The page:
I invented archaeological evidence that all these headless skeletons had been found and fabricated these complete lies. I was just mucking about with history and confusing tourists. I love the idea of these things being taken back to all the far-flung corners of the world and people being like ‘Jesus! Have you heard about this flesh-eating pig?!’”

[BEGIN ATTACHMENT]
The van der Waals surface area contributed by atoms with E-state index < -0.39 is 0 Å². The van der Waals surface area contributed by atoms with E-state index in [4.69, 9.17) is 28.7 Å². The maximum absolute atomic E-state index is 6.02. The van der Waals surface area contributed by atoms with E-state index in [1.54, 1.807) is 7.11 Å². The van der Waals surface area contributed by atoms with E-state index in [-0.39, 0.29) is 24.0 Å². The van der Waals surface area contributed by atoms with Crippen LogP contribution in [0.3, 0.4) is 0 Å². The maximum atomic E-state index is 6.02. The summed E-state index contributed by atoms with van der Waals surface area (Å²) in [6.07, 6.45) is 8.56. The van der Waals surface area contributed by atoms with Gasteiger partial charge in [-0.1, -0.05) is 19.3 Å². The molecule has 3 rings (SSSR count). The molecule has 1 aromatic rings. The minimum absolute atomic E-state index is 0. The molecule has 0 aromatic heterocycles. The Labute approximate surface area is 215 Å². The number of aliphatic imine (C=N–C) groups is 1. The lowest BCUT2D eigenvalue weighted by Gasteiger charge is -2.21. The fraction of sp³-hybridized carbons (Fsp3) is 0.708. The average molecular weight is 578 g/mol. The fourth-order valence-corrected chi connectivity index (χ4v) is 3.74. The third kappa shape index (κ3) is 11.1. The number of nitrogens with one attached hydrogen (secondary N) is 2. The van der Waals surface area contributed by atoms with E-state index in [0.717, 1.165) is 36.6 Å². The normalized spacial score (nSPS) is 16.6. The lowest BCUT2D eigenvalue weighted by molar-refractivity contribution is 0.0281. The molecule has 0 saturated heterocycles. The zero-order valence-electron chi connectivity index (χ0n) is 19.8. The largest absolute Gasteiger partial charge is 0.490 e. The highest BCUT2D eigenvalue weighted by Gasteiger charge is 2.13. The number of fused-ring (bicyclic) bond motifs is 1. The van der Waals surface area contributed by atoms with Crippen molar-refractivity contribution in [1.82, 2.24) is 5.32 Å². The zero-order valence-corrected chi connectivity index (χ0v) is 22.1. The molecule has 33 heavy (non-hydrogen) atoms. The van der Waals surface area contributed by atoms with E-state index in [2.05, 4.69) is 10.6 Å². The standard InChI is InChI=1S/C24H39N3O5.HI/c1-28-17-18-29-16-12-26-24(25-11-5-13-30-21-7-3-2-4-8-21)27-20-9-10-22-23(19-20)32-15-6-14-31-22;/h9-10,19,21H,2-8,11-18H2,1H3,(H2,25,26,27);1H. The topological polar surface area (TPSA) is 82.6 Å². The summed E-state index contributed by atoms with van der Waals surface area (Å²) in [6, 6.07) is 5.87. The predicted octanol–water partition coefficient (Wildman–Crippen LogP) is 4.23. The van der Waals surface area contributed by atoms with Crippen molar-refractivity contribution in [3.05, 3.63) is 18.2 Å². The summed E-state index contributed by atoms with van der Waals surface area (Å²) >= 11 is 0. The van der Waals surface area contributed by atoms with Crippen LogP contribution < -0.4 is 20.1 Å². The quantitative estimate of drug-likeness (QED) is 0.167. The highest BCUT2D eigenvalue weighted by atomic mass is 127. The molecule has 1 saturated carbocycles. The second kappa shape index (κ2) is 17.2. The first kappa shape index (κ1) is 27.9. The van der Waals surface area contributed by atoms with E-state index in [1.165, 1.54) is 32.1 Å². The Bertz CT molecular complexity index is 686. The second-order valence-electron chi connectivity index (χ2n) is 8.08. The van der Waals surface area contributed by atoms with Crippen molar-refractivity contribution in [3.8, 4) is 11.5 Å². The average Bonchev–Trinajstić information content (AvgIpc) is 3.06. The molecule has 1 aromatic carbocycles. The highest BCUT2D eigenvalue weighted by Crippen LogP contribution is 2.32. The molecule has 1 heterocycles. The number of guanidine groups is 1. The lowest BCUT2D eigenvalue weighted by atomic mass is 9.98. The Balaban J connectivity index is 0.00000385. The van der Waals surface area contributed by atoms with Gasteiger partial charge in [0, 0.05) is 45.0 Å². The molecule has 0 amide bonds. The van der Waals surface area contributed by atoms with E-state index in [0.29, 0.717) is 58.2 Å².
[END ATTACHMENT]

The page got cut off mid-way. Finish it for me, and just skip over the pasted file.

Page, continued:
Between teasing tourists, penning stories and painting trees, Dan still maintains a contempt for the people pulling the strings of western civilisation; which is unlikely to change however many government buildings he destroys in a single linocut. But he’s adamant his work isn’t motivated solely by contempt, and even his most destructive works only focus on places he really cares about. “I wouldn’t do any of it if I didn’t really like the place I’m destroying,” he says. “It has to be of consequence to me otherwise there’s no point. It would be hard to expend this much energy on somewhere like Swindon… or Billericay.”